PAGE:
To determine whether the adenoviral vector effect on glucagon gene expression is attributed to the transduction by viral particles or to the residual expression of adenoviral genes, we compared glucagon gene expression upon transduction with viral gene-bearing HAdV.EF1α.DsRed.F50 and the helper-dependent adenoviral vector hcAd.FLPe.F50 [15]. The latter vector contains only the cis-acting adenovirus inverted terminal repeats and the packaging signal and thus does not deliver adenovirus protein-coding genes into target cells. As shown in Fig. 4A, no stimulation of glucagon gene expression was detected upon exposure of the Pdx-1-expressing hMSCs to the hcAd.FLPe.F50 vector, whereas transduction with the first-generation adenoviral vector increased glucagon gene expression approximately 20-fold. These data suggest that the adenovirus-specific effect on glucagon expression in Pdx-1 hMSCs can be attributed to the presence of adenovirus protein-coding genes in the adenovirus vector backbone.

Figure 4. Genes retained in E1- deleted adenoviral vector affect glucagon gene expression.

(A) LV-CMV-Pdx-1 modified cells were transduced with HAdV-5/fib50-EF1α-DsRed (MOI = 30) or HD-HAdV-5/Fib50. Four days post transduction glucagon gene expression was evaluated by qPCR. GAPDH was used as reference. (B) BM-MSC(GFP) or BM-MSC (Pdx-1) were transduced with HAdV-5/fib50-EF1α-DsRed or LV-CMV-E4-ORF3 (MOI = 2). Four days post transduction glucagon gene expression was evaluated by PCR (C) or qPCR (D). GAPDH was used as reference.

Recently, the adenoviral E4-ORF3 gene product has been shown to induce heterochromatin formation thereby preventing p53 binding to its target genes [16]. To test whether E4-ORF3 could mimic the effect of first-generation adenoviral vector transduction in our cellular model system, we generated an E4-ORF3-containing lentiviral vector and assessed glucagon expression upon Pdx-1 and E4-ORF3 co-expression. Remarkably, 4 days after E4-ORF3-expressing lentiviral vector co-transduction, the amount of glucagon-specific transcripts was increased 5-fold as measured by RT-PCR (Fig. 4B) and q-RT-PCR (Fig. 4C). These data demonstrate that the E4-ORF3 gene product can either directly or indirectly synergize with Pdx-1 during the transcriptional activation process of the glucagon locus in hMSCs.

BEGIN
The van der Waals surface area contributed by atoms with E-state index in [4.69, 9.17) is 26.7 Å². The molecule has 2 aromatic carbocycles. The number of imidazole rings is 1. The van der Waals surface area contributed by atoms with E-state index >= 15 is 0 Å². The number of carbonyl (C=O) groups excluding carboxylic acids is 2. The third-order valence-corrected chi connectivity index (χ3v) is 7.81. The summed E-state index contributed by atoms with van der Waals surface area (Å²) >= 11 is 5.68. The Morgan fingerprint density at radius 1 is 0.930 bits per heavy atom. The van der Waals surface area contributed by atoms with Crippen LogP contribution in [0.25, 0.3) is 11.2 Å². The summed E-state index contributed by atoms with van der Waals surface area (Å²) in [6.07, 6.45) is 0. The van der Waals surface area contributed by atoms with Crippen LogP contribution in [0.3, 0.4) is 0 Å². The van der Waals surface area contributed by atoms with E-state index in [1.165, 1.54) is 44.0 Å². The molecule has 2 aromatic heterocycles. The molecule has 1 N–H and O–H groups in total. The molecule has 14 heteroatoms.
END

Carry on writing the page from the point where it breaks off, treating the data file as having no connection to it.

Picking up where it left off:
Bone marrow-derived hMSCs represent an attractive source of stem cells to be used in regenerative medicine since they are relatively easy to isolate (both autologous and allogeneic), purify, and expand ex vivo. The use of these primary adult stem cells is generally considered as safe. This has led to a large number of clinical studies involving administration of hMSCs. However, only few reports demonstrated robust differentiation of human MSC into insulin-producing cells [17]. Experiments performed in our laboratory employing lentiviral vectors expressing key master transcription factors to force differentiation of hMSC into insulin-producing cells did not yield an efficient protocol for the formation of endocrine-pancreatic cells. Indeed, overexpression of Pdx-1, Ngn3, Maf-A failed to induce a robust and reproducible differentiation of these cells in vitro. Phinney and colleagues reviewed the difficulties in achieving full differentiation of hMSCs by pinpointing the lack of standardized protocols for hMSC isolation and handling as a possible source of variation in the results obtained by various groups [18]. On the other hand, numerous in vivo and in vitro studies showed that expression of Pdx-1 promoted differentiation or transdifferentiation of various cell sources toward the endocrine pancreatic pathway. In an evaluation of the literature we noted that in most of these successful studies, adenoviral vectors had been used for gene transfer [3], [5][8], [10], [11]. This prompted us to evaluate specifically whether the particular choice of gene delivery vehicles could affect the differentiation capacity of adult human stem cells such as hMSCs.